Frontiers have a dynamism of their own in Graham Greene’s fiction, and typically set off a reflex of unease. The novelist’s father, Charles Greene, had been the pious Anglican headmaster of a public school in Berkhamsted near London, and each day the schoolboy Greene experienced divided loyalties as he left the family quarters to go to class. Greene’s literary gift, later, was to locate the moment of crisis when a character transgresses a border of some sort, whether geographical, religious or political, and life is exposed in all its drab wonder.
East-West border tensions were rife in the Baltic outpost of Estonia, which Greene visited in spring 1934, “for no reason”, he writes in his 1980 memoir Ways of Escape, “except escape to somewhere new”. His fellow passenger on the flight from Latvia was an ex-Anglican clergyman installed in the Estonian capital of Tallinn as a diplomat. Greene does not name the man but he was Peter Edmund James Leslie, appointed His Majesty’s Vice-Consul in Tallinn in 1931. Leslie was a Catholic convert who worked, rather dubiously, as a munitions salesman. He might have been a spy in an Eric Ambler novel. In fact, Leslie was Greene’s first (and possibly inadvertent) contact with British intelligence. A Foreign Office file notes: “Leslie is one of the best representatives the SIS [the Secret Intelligence Service, or M16] have got in eastern Europe.”
Espionage runs through Greene’s life like a Cold War melodrama. A film sketch conceived by Greene in 1944, “Nobody to Blame”, concerns a British sales representative in Estonia (“Latesthia”) for Singer Sewing Machines, who turns out to be an SIS spy. The film was never made as it poked fun at the British Secret Service; yet it contained the bare bones of what was to become “Our Man in Tallinn”, later Our Man in Havana. In 1988, anticipating my first visit to Soviet Tallinn, I wrote to Greene asking why he moved Our Man in Havana from Estonia in the 1930s to Cuba in the 1950s. Greene explained that a Secret Service comedy about an expatriate vacuum cleaner salesman who gets “sucked up” into espionage would be more credible in pre-Castro Havana, with its louche nightclubs and promise of tropical oblivion, than in Soviet-occupied Tallinn. He concluded: “I already knew Cuba and my sympathies were with the Fidelistas in the mountains… One could hardly sympathise with the main character if he was to be involved in the Hitler war.”
Of course, Cuba could not be more different from Estonia. Before Fidel Castro’s revolution of 1959, Havana was, effectively, a mafia fleshpot and colony of Las Vegas. Yet James Wormold, the salesman-secret agent of Greene’s Cuban “entertainment”, is not unlike Peter Leslie of the Baltic. Both men are old-fashioned merchant-scholars with a taste for books (and a fear of women). Christopher Hull, a lecturer in Spanish and Latin American studies at the University of Chester, argues convincingly in his fascinating exploration of the history behind Greene’s satirical spy novel that Wormold’s character borrowed from both Leslie and Greene’s “black sheep” elder brother Herbert, a fantasist who consorted with remittance men, confidence-tricksters and other compromised characters who inhabit “Greene-land”. Herbert appears, scarcely disguised, as the con artist-cum-salesman Anthony Farrant in Greene’s fine 1935 novel England Made Me. To Greene’s dismay, Herbert had acted as a spy for the fascists during the Spanish Civil War, and all his life displayed a deep moral turpitude and opportunism.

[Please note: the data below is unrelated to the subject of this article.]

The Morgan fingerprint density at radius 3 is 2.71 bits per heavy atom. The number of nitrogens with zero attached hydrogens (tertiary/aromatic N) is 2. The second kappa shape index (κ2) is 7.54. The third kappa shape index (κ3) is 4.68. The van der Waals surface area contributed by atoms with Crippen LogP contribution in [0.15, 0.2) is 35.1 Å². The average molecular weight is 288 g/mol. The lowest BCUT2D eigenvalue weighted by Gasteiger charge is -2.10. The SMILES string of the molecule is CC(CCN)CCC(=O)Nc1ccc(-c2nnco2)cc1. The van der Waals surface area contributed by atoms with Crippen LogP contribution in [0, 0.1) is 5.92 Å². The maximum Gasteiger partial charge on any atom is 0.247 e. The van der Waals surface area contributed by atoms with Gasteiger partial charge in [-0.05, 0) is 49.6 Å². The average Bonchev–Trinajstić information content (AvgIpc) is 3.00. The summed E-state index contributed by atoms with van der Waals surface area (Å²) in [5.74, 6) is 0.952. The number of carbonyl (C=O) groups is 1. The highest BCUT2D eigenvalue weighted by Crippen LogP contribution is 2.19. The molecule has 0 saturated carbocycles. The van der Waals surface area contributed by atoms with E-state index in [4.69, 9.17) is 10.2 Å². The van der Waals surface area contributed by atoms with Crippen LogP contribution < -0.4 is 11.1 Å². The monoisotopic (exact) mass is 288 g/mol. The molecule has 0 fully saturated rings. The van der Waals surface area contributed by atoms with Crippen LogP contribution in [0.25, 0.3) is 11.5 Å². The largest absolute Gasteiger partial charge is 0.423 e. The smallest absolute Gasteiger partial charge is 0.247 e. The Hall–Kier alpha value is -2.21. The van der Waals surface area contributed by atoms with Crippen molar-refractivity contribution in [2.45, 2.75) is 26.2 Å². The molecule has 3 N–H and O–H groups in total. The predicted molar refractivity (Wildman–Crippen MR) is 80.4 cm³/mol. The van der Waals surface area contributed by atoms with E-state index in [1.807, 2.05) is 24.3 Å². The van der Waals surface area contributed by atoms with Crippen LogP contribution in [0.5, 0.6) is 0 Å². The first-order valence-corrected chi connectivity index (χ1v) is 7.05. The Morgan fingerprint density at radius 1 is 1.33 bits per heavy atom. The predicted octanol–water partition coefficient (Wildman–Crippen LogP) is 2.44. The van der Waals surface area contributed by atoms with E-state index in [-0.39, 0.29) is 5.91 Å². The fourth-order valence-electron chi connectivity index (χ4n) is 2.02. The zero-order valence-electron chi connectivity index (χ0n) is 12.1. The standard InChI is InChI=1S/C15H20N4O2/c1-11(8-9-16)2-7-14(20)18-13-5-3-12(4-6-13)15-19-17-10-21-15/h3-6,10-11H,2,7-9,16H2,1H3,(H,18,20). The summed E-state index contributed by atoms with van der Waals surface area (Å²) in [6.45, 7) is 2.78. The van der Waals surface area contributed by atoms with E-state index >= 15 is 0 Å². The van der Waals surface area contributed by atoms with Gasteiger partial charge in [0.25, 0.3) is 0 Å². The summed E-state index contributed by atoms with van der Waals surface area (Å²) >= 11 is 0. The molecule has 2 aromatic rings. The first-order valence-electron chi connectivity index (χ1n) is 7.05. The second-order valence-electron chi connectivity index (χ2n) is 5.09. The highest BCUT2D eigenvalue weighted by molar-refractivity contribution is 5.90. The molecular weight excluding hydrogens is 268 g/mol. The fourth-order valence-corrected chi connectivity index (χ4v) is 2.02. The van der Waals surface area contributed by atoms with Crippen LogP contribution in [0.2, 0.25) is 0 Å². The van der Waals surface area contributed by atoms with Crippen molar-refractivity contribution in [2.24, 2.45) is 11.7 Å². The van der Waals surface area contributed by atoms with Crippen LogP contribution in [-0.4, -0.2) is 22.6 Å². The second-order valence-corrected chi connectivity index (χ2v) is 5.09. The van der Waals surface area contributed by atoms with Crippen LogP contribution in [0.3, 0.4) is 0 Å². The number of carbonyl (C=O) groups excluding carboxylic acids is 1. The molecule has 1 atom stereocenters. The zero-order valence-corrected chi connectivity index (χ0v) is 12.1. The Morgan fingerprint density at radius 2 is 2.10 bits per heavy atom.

Cuba meant a great deal to Greene. Hull’s Our Man Down in Havana conjures the Cuban capital in all its tatterdemalion glory and Afro-Caribbean collision of skin colours and cultures. By Hull’s estimate, Greene visited Havana 12 times between 1938 and 1983, in the guise variously of holidaymaker, novelist, screenwriter, journalist and – possibly – intelligence gatherer. The author of the “iconic” Havana spy novel that foreshadowed the Cuban missile crisis of 1962 may himself have ended up snooping on post-revolutionary Cuba for SIS, Hull speculates. Certainly Greene was a provoking and paradoxical novelist, who delighted in exposing conflicting loyalties and shifting political allegiances in others, if not in himself. Perhaps, as the late Christopher Hitchens surmised, Greene’s most certain allegiance was to “betrayal”.
When the man Evelyn Waugh nicknamed “Grisjambon Vert” (French for “grey ham green”) visited Havana in 1954 to research his novel, the Batista regime was “creaking dangerously towards its end”: Castro’s revolution was just five years away. The dancing girls wore spangled headdresses and American tourists prowled the pre-communist city for cheap sex. With a taxi-driver as guide, Greene fathomed an underworld of anti-Batista revolutionaries, American double agents, dubious CIA operatives and a local sex artist called Superman, whose penis was said to be 12 inches long.